Speaking of which, the concept of the Phonocene, developed by American philosopher and feminist Donna Haraway, was another inspiration for the Festival, offering a potential sound era as an alternative to the Anthropocene, during which we connect with the Earth’s sounds in relation to its manifold times, spaces and rhythms. Vinciane Despret, philosopher of science and author of Living as a Bird (2019), then questioned how we can inhabit the recent sound era, listening to the planet’s voices and hoping to establish a more symbiotic and conscious connection with nature, with deep listening as one of the ways of awakening to the new Phonocene reality.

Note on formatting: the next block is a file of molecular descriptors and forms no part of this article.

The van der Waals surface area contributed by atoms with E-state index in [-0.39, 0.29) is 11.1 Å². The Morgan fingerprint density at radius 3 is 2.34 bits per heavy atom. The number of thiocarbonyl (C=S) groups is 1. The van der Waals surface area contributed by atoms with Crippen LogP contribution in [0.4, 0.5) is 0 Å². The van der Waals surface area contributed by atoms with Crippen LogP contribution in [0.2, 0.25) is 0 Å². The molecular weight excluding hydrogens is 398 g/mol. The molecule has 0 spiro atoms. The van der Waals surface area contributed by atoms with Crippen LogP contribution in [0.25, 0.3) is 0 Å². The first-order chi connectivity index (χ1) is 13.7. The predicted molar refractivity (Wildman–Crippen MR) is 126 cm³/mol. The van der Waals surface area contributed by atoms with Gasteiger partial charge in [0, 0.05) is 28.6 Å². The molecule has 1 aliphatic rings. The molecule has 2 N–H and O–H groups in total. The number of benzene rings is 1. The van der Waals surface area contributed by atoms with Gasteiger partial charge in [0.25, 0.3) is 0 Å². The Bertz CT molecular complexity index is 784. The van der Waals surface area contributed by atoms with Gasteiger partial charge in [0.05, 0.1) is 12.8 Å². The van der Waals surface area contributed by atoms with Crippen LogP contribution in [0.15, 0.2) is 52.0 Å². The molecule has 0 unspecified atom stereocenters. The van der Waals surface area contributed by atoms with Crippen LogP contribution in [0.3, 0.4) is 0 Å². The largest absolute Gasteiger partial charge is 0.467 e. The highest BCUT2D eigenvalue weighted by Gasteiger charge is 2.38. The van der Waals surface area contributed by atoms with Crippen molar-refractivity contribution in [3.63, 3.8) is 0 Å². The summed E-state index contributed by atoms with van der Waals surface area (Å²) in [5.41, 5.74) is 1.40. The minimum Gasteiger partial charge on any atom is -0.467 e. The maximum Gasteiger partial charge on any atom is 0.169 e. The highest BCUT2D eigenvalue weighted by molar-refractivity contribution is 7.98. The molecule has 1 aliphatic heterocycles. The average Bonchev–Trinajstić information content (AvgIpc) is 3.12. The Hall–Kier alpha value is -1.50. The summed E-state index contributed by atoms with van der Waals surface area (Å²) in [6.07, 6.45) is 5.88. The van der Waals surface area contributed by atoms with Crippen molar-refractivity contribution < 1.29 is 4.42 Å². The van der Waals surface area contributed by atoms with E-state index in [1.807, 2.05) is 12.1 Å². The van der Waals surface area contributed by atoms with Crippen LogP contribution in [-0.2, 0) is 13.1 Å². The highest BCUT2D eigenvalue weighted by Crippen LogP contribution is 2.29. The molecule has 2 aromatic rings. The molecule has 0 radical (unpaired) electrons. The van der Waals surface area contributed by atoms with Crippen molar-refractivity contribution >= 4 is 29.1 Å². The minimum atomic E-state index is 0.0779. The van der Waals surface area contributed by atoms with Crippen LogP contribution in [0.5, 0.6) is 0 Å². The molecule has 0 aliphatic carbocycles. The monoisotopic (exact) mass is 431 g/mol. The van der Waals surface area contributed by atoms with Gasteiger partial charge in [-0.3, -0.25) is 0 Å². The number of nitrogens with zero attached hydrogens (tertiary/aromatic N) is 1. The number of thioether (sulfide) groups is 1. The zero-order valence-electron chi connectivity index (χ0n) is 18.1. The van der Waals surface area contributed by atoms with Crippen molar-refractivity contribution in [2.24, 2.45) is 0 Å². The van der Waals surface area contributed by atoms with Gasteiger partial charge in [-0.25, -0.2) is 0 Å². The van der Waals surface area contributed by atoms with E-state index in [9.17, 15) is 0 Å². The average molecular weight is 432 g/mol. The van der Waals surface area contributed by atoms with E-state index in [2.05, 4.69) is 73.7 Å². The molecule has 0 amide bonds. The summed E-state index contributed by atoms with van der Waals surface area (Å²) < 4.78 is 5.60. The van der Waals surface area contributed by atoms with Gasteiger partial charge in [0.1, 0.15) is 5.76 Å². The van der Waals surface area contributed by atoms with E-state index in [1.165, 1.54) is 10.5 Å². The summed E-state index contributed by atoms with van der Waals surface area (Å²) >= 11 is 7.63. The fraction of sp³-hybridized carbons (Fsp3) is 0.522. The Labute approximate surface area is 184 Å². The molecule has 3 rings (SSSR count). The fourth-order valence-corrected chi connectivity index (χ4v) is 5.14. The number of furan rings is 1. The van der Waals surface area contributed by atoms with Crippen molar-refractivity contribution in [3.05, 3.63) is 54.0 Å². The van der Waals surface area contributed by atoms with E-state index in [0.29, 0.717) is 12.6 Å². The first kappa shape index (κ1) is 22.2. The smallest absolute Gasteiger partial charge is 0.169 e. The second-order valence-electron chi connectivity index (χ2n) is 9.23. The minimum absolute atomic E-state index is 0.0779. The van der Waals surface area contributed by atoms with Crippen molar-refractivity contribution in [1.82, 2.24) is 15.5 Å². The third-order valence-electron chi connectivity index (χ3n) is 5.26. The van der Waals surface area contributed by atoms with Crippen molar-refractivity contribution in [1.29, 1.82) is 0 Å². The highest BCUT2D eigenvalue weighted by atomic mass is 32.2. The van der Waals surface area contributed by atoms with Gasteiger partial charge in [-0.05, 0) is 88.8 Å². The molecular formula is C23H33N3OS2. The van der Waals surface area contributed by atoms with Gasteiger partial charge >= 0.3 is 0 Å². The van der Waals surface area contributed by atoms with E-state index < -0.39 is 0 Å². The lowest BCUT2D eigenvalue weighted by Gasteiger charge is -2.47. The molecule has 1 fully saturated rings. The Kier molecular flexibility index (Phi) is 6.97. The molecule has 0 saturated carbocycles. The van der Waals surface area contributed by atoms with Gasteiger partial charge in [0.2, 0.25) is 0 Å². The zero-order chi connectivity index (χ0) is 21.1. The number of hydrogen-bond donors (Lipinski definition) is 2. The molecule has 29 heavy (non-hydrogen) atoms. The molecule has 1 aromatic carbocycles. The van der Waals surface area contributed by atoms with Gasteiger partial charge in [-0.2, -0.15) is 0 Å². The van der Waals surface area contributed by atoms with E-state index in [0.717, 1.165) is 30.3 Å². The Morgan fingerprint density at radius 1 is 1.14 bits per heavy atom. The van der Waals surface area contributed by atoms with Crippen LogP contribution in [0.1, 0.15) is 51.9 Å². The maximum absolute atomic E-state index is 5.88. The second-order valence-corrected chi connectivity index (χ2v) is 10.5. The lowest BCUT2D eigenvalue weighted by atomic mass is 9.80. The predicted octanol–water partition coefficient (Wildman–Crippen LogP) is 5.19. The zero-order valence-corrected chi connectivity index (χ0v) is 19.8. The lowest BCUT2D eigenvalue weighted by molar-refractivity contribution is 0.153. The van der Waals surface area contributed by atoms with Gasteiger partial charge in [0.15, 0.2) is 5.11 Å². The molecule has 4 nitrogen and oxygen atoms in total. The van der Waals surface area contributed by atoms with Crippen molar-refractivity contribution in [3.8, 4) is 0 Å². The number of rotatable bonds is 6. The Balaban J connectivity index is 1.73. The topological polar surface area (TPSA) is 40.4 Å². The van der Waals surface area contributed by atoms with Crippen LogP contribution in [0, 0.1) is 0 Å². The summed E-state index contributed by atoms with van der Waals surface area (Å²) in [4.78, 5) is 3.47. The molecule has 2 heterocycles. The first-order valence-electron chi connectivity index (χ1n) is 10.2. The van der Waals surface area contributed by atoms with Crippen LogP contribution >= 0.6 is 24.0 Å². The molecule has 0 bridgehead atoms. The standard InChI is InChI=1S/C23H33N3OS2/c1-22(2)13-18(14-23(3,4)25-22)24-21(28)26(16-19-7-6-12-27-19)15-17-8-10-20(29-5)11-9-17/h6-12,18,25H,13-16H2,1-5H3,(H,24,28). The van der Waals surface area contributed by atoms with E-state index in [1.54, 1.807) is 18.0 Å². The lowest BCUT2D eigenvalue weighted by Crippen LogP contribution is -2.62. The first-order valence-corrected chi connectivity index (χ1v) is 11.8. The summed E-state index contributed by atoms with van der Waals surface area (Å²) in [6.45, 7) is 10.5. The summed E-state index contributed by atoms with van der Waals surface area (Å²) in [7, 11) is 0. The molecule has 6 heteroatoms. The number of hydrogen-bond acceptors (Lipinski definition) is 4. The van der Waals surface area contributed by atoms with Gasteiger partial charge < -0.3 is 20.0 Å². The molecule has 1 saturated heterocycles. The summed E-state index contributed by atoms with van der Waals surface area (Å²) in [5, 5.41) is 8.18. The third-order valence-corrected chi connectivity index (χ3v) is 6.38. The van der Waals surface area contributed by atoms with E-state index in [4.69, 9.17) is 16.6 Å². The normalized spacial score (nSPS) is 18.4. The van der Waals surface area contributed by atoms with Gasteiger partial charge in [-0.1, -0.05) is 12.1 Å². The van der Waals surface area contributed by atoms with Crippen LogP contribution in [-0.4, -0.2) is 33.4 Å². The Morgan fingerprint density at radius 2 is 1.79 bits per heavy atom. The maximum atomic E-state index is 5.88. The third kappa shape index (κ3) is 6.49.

From this perspective, O Afeto da Escuta symbolised listening as dialogue. Saturday morning we woke up to deep listening with the American musician Laraaji. His laughter meditation workshop and concert engaged those at Galeria da Biodiversidade in a kind of liturgical ritual, encouraging laughter and inner contemplation through the sounds of sitar, gongs, vocal and electronic elements. Later on, the artist Alexandra Daisy Ginsberg discussed her research into her most recent production Augúrios Maquínicos: Toledo (2023). This site-specific installation features a simulation of the natural bird chirping at dawn, gradually replaced by the chirping of artificial birds. The artist promotes new birdsong interactions, whilst also creating a unique biodiversity archive for each location, highlighting the fact that many of these beings are either on the verge of extinction or are adapting their songs due to human noise. Composer Antoine Bertin then supported the importance of listening to other beings, pointing out that, if we want to overcome the biodiversity crisis, we need interspecies collaboration, drawing an analogy between colour, sound and the history of technology. We must also mention Laia Estruch’s Vozes de Baleia performance, in which the Spanish artist took us by storm with a sound journey, bringing her voice into line with whale calls, using her body to extend the sounds she made. In the evening, trans-male artist Panamby and indigenous composer Wirawasu discussed their artistic processes with Gaspar Cohen, tackling the wounds of colonialism, gender and minority issues, as well as indigeneity, paying special attention to listening as a potentially healing form of dialogue that fosters encounters and connections between the past and the future. These reflections were further emphasised by the subsequent concerts. On the one hand, Wirawasu presented us with Memórias de um Cachorro, a clash of sound fragments from a richly biodiverse environment, where we felt the anger, shock and impact of conflicting sounds. With Abissal, Panamby struck us by producing water-based electronic sounds as a purification and transition ritual for the experiences of pregnancy, childbirth and mourning. The conclusion of the first day was the event’s most danceable moment, featuring a performance by Rezmorah and DJ sets by Lechuga Zafiro and Debit at Passos Manuel, organised by the Porto label and producer Lovers & Lollypops.